Super Mario Run is a major hit, no question. Years after balking on the notion of releasing smartphone games, Nintendo eventually jumped aboard the trend, outing the iconic Italian plumber onto our tiny screens and to wide fanfare.
The figures prove Super Mario Run's rousing success: the first-ever Mario game Nintendo released for smartphones has now been downloaded 150 million times, taking both iOS and Android numbers into account.
The popularity of the game is unquestionable and so is its gameplay. In our review of the app, we called it a faithful Super Mario incarnation, one that uses the endless runner format to its merit. The game still has flaws, to be clear, but it packs the top-rank caliber of Nintendo's genius level design, among other things.
Nintendo: Mario Run, iOS and Android together, almost there to reach 150 million downloads.
— Takashi Mochizuki (@mochi_wsj) April 27, 2017
Still, the profitability of the game is another discussion altogether.
Super Mario Run: Downloads vs Profits
It appears Nintendo might not have made significant dough from the game.
For those who don't know, Super Mario Run is free to download, but users need to actually pay up $9.99 to unlock the full Super Mario Run experience.
Nintendo has confirmed that it struggled to convince users to pay the said amount, but that's no secret. The company has been vocal about its difficulty in pushing Super Mario Run's premium tier to audiences.
In fact, to keep players interested, Nintendo even extended the game's trial period, adding new tricks and extras into the mix, including World 1-4, which brought the total number of free levels from three to four. Even so, majority of players are still unwilling to drop $9.99 for the full game.
So it's no wonder that Super Mario Run sales are declining, as the company confirmed during its financial earnings briefing.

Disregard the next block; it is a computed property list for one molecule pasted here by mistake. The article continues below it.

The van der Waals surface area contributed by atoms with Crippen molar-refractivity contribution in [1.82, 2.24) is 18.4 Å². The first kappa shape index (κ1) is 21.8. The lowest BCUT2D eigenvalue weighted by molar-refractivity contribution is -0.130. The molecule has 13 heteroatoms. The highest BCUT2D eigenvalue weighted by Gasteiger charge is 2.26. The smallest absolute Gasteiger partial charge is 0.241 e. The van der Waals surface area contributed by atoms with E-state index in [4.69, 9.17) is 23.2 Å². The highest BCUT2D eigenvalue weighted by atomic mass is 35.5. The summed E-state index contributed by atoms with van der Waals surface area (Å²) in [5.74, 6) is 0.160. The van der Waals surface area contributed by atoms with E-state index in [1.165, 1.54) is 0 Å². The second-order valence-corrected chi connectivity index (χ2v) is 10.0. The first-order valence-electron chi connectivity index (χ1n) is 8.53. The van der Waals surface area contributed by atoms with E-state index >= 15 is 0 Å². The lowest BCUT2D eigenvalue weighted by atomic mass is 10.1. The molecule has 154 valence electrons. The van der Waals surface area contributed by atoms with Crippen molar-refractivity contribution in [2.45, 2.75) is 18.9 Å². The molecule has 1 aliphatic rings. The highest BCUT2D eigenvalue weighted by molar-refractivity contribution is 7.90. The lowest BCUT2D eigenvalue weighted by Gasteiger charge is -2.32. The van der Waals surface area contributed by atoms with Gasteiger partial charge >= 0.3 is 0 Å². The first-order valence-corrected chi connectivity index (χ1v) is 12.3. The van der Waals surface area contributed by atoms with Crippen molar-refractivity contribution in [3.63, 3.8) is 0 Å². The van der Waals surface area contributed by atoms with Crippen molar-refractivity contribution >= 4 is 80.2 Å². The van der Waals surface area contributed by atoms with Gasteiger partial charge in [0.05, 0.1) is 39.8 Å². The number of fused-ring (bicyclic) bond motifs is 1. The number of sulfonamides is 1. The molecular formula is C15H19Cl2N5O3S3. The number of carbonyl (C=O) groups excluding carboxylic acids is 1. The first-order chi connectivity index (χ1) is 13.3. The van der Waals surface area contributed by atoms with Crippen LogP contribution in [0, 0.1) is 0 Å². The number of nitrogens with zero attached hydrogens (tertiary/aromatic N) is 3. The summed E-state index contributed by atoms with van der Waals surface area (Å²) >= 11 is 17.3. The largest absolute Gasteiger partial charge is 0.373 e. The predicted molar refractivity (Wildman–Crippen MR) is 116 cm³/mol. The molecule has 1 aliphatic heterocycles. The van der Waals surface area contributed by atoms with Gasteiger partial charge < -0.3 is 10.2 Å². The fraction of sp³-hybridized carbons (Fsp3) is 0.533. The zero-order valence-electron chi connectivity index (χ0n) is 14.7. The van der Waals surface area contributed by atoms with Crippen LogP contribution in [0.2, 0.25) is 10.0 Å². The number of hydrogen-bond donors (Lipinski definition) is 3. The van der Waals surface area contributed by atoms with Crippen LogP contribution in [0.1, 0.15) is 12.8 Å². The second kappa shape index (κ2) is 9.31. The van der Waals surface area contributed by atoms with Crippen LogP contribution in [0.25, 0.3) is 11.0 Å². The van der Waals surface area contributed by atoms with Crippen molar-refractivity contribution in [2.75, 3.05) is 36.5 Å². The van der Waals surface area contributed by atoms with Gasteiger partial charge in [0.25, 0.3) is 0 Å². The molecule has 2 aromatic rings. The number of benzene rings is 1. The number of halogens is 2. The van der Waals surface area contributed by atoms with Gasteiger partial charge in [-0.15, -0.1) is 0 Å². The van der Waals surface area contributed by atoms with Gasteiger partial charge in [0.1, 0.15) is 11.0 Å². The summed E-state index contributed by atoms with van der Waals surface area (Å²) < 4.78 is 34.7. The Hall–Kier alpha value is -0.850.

Nintendo originally had a goal of convincing at least 10 percent of Super Mario Run players to pay for the full game. That still hasn't been met.
Nintendo's Mobile Revenue
Between Japan and the United States, Nintendo earned more than 20 billion JPY, or about $180 million, according to the Wall Street Journal's Takashi Mochizuki.
A big contributor to Nintendo's stellar mobile figures is Fire Emblem Heroes, another one of its mobile games. In fact, while that game has barely managed to reach one-tenth of Super Mario Run's total downloads, it recorded a bigger revenue than Nintendo's endless runner.
The disparity is quite significant, although not at all surprising. The two games employ entirely different pricing models. Super Mario Run operates on a one-time-purchase principle, while Fire Emblem Heroes offers players in-app purchases, a model used by majority of apps. Many developers have found success in this microtransaction model, chiefly because it lets players who care about acquiring certain in-game elements to pay up.
Forthcoming Mobile Games From Nintendo
Even with Super Mario Run's failure to render solid profits and revenue, Nintendo is still set to unveil more titles for smartphones, including an iteration of Animal Crossing, its popular simulation series about living in a village with animals. The game was actually delayed to make room for the Android release of Super Mario Run. It's still not clear how the smartphone version of Animal Crossing will differ from its mainline counterparts, but expect due coverage when we learn more.